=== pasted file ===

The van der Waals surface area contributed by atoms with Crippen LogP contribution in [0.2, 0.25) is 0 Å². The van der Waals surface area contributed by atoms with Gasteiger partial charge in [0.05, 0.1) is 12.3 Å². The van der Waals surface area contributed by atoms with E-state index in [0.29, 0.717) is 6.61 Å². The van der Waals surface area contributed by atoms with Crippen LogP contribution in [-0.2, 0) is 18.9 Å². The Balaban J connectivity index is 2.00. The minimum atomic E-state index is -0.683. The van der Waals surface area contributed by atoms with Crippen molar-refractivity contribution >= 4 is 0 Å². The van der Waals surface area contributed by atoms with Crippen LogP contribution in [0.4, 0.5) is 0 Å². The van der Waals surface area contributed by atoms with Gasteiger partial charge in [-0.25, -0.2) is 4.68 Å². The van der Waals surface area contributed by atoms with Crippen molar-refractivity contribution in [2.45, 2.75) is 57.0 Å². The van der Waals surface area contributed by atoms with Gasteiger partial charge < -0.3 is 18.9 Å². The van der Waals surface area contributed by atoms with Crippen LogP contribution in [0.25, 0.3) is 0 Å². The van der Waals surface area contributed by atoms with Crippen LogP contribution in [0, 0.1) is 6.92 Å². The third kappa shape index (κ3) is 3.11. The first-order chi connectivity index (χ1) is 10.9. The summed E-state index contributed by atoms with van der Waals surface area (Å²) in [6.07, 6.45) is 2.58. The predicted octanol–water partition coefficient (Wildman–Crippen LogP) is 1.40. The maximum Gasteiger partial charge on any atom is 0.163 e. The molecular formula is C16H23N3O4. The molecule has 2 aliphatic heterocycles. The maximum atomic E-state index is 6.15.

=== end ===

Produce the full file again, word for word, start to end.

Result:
The van der Waals surface area contributed by atoms with Crippen LogP contribution in [0.2, 0.25) is 0 Å². The van der Waals surface area contributed by atoms with Gasteiger partial charge in [0.05, 0.1) is 12.3 Å². The van der Waals surface area contributed by atoms with E-state index in [0.29, 0.717) is 6.61 Å². The van der Waals surface area contributed by atoms with Crippen LogP contribution in [-0.2, 0) is 18.9 Å². The Balaban J connectivity index is 2.00. The minimum atomic E-state index is -0.683. The van der Waals surface area contributed by atoms with Crippen molar-refractivity contribution >= 4 is 0 Å². The van der Waals surface area contributed by atoms with Crippen LogP contribution in [0.4, 0.5) is 0 Å². The van der Waals surface area contributed by atoms with Gasteiger partial charge in [-0.25, -0.2) is 4.68 Å². The van der Waals surface area contributed by atoms with Crippen molar-refractivity contribution in [2.45, 2.75) is 57.0 Å². The van der Waals surface area contributed by atoms with Gasteiger partial charge < -0.3 is 18.9 Å². The van der Waals surface area contributed by atoms with Crippen LogP contribution in [0.25, 0.3) is 0 Å². The van der Waals surface area contributed by atoms with Crippen LogP contribution in [0, 0.1) is 6.92 Å². The third kappa shape index (κ3) is 3.11. The first-order chi connectivity index (χ1) is 10.9. The summed E-state index contributed by atoms with van der Waals surface area (Å²) in [6.07, 6.45) is 2.58. The predicted octanol–water partition coefficient (Wildman–Crippen LogP) is 1.40. The maximum Gasteiger partial charge on any atom is 0.163 e. The molecular formula is C16H23N3O4. The molecule has 2 aliphatic heterocycles. The maximum atomic E-state index is 6.15.